In Miami Beach, the mute bellboy Stanley works at the luxurious Fontainebleau Hotel. In spite of being a serviceable and friendly employee, the clumsy Stanley gets successively into trouble with his mistakes.
When he flunks out of med school, Jerome Littlefield goes to work as an orderly in a private rest home where he wreaks havoc for everyone concerned. Dr. Jean Howard is the exasperated head ... See full summary »
When a star comedian dies, his comedy team, decides to train a nobody to fill the shoes of the Star in a big TV show (a Patsy). But the man they choose, bellboy Stanley Belt, cant do ... See full summary »
After his girl leaves him for someone else, Herbert gets really depressed and starts searching for a job. He finally finds one in a big house which is inhabited by many, many women. Can he ... See full summary »
Sidney Pythias is a bumbling janitor picked up by cop Mike Damon as a teenage gang member worth saving from delinquency. With Damon's help, Sidney works his way through the Police Academy to become a cop too.
Lester is a clumsy and awkward TV repair man who is nevertheless gifted technically. In helping out a friend, he is drawn into a mystery involving a missing heir in a rich family. He begins... See full summary »
Nerd. Milquetoast. Klutz. These are just three of the many undesirable words that can be used to describe Professor Julius Kelp. But all that changes when the chemistry expert invents a potion that transforms him into a suave, sexy chick magnet, whom Julius aptly names Buddy Love. Unfortunately, there's one side effect: Buddy can't control when he'll change back into Julius, an event that always happens at inopportune times. How will Julius/Buddy resolve his Jekyll-and-Hyde dilemma? Written by
An uncredited Cliff Robertson can be briefly seen lighting a cigarette just outside the Purple Pit as Buddy Love enters the club for the first time. Robertson is the last in the sequence of wide-eyed people, staring in astonishment at Buddy moments before the audience sees Buddy for the first time. See more »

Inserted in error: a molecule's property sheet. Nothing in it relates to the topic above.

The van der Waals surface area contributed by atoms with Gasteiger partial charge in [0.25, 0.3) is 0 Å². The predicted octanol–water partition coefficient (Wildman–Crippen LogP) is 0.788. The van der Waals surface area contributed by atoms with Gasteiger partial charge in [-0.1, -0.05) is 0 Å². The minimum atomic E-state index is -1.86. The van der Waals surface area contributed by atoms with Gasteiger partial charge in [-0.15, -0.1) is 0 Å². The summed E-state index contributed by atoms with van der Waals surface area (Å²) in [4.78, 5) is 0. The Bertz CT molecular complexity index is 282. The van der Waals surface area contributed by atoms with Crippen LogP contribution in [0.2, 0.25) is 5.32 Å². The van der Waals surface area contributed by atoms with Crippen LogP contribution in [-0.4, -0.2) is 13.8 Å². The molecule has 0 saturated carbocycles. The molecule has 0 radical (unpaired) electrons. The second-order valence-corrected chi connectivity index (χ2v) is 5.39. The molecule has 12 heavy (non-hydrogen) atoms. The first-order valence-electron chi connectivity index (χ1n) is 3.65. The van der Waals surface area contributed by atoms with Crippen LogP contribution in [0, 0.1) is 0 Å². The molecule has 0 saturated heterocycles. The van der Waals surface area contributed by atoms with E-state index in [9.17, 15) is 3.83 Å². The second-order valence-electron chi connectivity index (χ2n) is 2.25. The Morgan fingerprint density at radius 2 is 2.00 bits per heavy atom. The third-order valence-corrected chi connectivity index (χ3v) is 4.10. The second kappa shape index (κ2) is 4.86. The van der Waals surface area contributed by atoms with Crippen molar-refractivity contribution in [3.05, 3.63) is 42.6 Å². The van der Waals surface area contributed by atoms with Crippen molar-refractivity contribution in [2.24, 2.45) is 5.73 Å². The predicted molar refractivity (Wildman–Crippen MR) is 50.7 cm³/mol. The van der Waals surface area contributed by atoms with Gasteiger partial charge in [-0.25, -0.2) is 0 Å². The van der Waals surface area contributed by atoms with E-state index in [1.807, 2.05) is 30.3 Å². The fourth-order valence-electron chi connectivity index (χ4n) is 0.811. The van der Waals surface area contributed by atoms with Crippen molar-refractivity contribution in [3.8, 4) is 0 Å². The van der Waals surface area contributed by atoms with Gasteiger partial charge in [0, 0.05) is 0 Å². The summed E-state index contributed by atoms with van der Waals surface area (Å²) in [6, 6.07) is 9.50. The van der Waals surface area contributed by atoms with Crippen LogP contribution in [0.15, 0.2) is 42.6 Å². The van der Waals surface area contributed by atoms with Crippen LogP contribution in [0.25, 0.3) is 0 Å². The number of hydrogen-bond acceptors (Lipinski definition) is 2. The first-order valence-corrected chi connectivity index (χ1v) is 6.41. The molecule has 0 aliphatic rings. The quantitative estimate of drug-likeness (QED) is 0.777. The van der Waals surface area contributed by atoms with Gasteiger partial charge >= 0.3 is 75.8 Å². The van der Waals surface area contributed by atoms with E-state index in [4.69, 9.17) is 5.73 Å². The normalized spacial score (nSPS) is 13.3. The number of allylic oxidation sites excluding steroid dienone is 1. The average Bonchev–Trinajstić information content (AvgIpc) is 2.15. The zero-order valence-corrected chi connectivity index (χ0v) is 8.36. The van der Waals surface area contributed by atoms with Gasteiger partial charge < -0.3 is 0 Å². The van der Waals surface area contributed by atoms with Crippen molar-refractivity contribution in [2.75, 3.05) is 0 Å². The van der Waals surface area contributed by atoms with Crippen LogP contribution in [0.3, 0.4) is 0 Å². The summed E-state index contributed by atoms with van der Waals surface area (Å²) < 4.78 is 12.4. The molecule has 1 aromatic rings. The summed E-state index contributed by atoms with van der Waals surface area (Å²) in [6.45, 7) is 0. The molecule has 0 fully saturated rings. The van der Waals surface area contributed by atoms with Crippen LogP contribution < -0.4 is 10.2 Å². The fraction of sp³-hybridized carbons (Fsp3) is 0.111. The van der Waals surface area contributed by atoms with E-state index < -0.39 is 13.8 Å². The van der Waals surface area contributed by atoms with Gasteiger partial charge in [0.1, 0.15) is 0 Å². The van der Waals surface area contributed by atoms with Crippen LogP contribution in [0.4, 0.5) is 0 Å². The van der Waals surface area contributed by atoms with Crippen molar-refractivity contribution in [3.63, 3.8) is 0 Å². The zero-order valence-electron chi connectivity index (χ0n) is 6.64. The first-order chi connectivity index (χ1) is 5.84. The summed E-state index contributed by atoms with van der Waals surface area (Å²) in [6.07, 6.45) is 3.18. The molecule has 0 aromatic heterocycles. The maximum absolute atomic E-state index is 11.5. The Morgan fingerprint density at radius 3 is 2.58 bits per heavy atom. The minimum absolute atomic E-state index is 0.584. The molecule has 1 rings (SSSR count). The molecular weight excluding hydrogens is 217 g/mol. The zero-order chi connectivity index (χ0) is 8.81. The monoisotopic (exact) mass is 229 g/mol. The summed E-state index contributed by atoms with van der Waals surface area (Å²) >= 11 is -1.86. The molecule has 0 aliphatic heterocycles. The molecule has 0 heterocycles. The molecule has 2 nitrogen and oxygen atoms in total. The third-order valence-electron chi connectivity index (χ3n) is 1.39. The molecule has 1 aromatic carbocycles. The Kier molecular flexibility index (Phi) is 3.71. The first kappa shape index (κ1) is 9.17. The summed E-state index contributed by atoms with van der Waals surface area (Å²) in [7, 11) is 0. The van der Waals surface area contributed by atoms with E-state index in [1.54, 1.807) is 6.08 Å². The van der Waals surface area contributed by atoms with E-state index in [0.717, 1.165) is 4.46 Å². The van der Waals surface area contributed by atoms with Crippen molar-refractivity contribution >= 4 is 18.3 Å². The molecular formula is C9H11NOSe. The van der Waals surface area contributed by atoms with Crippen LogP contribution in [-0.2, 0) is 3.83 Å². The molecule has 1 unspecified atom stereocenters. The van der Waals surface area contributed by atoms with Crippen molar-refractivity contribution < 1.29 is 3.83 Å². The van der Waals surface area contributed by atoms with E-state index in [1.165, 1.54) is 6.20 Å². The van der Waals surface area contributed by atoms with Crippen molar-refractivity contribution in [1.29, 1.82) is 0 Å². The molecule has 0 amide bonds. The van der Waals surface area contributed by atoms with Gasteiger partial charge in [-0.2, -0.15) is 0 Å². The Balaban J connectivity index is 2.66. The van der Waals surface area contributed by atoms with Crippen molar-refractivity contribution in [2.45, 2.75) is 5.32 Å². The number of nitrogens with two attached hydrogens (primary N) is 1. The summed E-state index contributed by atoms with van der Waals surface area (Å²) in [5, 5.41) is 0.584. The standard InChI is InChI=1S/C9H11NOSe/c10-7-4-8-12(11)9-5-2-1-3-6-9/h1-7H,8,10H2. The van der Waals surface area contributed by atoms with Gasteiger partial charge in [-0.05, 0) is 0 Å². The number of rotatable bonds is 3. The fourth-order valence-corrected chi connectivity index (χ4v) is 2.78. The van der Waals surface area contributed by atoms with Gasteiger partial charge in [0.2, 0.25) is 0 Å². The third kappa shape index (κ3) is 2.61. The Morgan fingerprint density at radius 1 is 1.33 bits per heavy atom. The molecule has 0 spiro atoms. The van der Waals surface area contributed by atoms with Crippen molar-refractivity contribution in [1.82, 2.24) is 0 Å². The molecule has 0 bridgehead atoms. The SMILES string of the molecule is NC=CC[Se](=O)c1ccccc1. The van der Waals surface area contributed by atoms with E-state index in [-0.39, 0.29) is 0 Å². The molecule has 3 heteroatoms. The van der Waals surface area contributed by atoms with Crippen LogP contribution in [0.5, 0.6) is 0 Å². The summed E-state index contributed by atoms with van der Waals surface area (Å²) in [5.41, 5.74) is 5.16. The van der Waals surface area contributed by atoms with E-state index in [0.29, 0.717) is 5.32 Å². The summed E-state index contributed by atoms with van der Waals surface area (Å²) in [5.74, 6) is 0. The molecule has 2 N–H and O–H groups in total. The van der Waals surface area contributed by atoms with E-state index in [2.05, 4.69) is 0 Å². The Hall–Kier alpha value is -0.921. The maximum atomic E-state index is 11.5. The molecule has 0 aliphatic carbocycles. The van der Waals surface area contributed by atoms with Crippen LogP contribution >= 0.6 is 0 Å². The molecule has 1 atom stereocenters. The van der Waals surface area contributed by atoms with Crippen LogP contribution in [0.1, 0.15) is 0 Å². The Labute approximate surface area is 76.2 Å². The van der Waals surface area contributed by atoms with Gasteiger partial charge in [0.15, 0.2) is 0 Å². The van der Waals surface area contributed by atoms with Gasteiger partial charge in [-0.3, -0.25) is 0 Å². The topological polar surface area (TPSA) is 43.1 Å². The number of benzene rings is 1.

When Julius drinks his "potion" and transforms into the Hyde-like creature prior to the appearance of Buddy, Julius' bird alternates between being covered and uncovered several times between shots. This is particularly noticeable when the bird says, "I told you, Julius," and we cut to a long shot where the birdcage is covered. See more »
Dr. Hamius R. Warfield:
Now try to understand that I understand, that scientists and creators have their little eccentricities. Einstein hated hair cuts, Da Vinci love to paint, and Newton...
Professor Julius Kelp:
He had something to do with figs, didn't he?
See more »
False ending which first displays, "That's all, folks!!" then inserts a NOT in between "that's" and "all," then a 5-minute story epilogue goes to the actual ending, which is credited as "The beginning." The actor credits are done as curtain calls, with each performer bowing behind their name. See more »
THE NUTTY PROFESSOR (1963) **** Jerry Lewis, Stella Stevens, Del Moore, Kathleen Freeman, Howard Morris. Jerry Lewis' comic masterpiece (which he also directed) adapts the Jekyll-Hyde story to tailor form-fitting to his loose frenetic talents and comes up with two memorable characters: feeble social outcast chemistry professor Dr. Julius Kelp all chipmunk-toothed geekiness and bad hair becomes lounge lizard, charming bully Buddy Love (some say he was inspired by Dean Martin, which Lewis steadfastedly denied). Funny, touching and out-there! Groovy, man, groovy!
9 of 12 people found this review helpful.
Was this review helpful to you?